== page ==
Unless you're one of the small number of people who are devout fans of power metal, the term tends to lead you towards the ludicrous. Power metal is an exercise in excess, the kind of metal that doesn't ask why it's so over the top, but rather asks why the top is so low. While there are heavier strains of the music, the common denominator is that it's the kind of stuff 'true' metalheads are loathe to admit they have a soft spot for. To be fair, the reputation for being ridiculous is well-deserved, and Powerwolf wears that like a badge of honor. They are as over the top as any power metal band in the world, mixing horror movie imagery, cinematic orchestration, and an operatic approach to their musical murder spree that no one else can quite match.
Back for their fifth album, Powerwolf has reached the point where the gimmick has worn thin for casual fans. There's a limit to how much schtick can be utilized before the joke tires out, which makes each Powerwolf album a balancing act. If they aren't careful, they will teeter off the edge.
Oblivious to the concept, “Amen & Attack” opens not with a slow burn, but with a crescendo of Attila's operatic wailing. No band embraces being ridiculous quite this much, although it is hard to tell at times just how tongue-in-cheek they are. Regardless, the one thing they know how to do better than anything else is write metal hymns, the kind of songs intended to be shouted by a chorus of riled up warriors heading into battle to slay the dragon. They've done better in the past, but it's a rousing number, and I particularly love the deft little touch where the guitars drop out and let the organs have a few seconds in the spotlight right before the choruses hit. They're the types of minor details that build the drama.
“Preachers Of The Night” focuses more on religious imagery than previous Powerwolf albums, which leads to a curious perception issue. The bits of Latin running through the lyrics, as well as the topics themselves, are all better suited to the sound of the metal Powerwolf makes than ware-wolves and blood ever were, but it's almost too on the head to take anything but seriously. The space between the literal and the intended has narrowed, making the album feel far more serious than I'm sure it really is.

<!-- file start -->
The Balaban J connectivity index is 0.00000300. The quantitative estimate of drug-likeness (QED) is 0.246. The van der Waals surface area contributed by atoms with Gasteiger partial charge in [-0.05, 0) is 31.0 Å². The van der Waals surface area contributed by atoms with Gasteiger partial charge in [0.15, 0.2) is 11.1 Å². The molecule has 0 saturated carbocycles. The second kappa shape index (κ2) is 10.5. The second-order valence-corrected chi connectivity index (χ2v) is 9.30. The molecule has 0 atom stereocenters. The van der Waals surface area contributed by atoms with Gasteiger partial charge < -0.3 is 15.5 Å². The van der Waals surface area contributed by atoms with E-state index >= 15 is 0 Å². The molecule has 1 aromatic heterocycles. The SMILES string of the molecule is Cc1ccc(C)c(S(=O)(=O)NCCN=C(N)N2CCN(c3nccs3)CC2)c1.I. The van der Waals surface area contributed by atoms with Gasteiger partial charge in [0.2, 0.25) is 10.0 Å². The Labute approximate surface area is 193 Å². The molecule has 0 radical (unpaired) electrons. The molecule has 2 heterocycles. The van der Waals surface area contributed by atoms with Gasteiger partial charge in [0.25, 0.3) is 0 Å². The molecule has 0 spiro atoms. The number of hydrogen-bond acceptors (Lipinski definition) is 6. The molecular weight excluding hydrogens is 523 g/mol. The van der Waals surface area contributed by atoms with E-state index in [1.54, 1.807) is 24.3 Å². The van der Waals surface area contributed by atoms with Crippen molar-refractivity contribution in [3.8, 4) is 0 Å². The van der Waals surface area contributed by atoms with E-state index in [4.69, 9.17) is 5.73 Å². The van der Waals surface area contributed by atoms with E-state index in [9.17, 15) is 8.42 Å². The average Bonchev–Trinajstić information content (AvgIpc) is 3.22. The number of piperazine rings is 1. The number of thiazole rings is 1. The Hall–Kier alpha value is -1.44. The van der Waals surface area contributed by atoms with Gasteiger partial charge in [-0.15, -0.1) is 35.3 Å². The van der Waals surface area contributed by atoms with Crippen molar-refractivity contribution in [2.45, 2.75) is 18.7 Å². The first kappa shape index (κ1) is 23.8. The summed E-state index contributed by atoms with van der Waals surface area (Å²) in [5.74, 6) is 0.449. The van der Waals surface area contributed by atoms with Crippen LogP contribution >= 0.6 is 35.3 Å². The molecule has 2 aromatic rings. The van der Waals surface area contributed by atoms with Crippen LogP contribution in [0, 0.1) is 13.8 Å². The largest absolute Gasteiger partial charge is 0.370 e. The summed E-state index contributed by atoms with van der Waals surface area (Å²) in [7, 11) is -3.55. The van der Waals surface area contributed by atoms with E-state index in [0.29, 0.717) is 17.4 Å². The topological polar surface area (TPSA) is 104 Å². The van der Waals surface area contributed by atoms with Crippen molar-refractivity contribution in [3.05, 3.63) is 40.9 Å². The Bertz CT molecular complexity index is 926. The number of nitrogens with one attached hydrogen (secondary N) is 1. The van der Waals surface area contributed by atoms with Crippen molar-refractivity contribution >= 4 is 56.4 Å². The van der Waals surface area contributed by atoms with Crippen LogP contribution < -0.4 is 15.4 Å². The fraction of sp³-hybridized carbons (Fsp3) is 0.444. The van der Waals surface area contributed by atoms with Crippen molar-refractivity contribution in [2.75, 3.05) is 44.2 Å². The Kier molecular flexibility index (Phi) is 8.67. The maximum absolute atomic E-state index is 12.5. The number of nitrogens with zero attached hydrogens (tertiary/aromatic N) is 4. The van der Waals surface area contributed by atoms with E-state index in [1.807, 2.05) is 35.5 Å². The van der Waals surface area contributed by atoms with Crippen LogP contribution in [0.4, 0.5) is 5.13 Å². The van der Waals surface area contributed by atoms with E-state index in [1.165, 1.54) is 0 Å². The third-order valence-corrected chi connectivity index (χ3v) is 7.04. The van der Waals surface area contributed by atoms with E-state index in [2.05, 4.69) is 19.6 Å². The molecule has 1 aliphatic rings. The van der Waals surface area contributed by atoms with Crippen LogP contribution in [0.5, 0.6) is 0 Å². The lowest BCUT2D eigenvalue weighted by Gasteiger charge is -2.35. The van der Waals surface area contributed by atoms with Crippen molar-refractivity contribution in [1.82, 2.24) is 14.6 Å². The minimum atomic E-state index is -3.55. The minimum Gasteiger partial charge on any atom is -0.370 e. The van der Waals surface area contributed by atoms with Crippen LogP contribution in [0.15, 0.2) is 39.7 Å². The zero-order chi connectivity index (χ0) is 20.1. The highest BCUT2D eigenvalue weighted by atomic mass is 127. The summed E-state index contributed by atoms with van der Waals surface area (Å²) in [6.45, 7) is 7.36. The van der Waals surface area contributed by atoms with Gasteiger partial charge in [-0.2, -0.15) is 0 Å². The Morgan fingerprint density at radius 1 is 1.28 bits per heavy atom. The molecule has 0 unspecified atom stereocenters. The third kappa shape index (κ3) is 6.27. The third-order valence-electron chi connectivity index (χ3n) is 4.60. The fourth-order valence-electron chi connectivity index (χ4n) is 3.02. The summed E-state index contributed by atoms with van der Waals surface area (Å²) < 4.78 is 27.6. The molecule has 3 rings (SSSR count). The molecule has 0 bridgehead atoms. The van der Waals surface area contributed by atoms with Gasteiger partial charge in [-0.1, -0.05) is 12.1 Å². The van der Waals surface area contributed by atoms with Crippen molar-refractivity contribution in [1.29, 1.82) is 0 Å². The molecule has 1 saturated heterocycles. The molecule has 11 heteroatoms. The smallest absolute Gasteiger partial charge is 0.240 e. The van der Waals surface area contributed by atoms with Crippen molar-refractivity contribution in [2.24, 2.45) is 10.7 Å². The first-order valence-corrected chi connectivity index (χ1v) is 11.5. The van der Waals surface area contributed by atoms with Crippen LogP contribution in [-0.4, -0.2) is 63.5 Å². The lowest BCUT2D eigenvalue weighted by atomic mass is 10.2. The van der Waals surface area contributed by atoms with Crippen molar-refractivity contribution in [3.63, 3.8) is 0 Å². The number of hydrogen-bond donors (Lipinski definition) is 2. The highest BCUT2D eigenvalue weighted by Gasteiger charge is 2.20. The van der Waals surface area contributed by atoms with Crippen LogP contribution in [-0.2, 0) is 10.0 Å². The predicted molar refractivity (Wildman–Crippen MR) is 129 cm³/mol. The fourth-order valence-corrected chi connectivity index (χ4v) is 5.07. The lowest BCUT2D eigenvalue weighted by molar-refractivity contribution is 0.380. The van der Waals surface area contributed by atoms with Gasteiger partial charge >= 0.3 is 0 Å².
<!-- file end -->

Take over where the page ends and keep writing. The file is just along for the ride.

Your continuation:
Putting that minor aside behind us, what's most important is whether Powerwolf is able to deliver the metal anthems we're expecting from them. On that level, they've peppered the bulls-eye. Songs like “Coleus Sanctus” and “Sacred & Wild” are as massive as any sing-along Powerwolf has ever written. They're the sorts of songs that you can easily imagine in the background of the latest Hollywood waste of $200 million.
I'm not sure about the wisdom of including so many non-English lyrics on the album, because they blur my focus just enough that picking out some of the lyrics I should be able to understand becomes more difficult. It doesn't change the songs, but it changes my reaction to them.
There are a couple of tracks that don't quite work, namely the comparatively small sounding “Cardinal Sin”, but “Preachers Of The Night” is a solidly consistent album. From beginning to end, Powerwolf delivers a record with song after song that screams to the heavens. It's not dissimilar to the recent Sabaton works, except Powerwolf makes that band look tame.
Powerwolf has spent their entire career over the top, and “Preachers Of The Night” may be their biggest statement yet. Five albums into their careers, Powerwolf has shown there's plenty of life left in the gimmick, and they are far from done leading the way when it comes to making power metal bigger in sound and scope than ever before.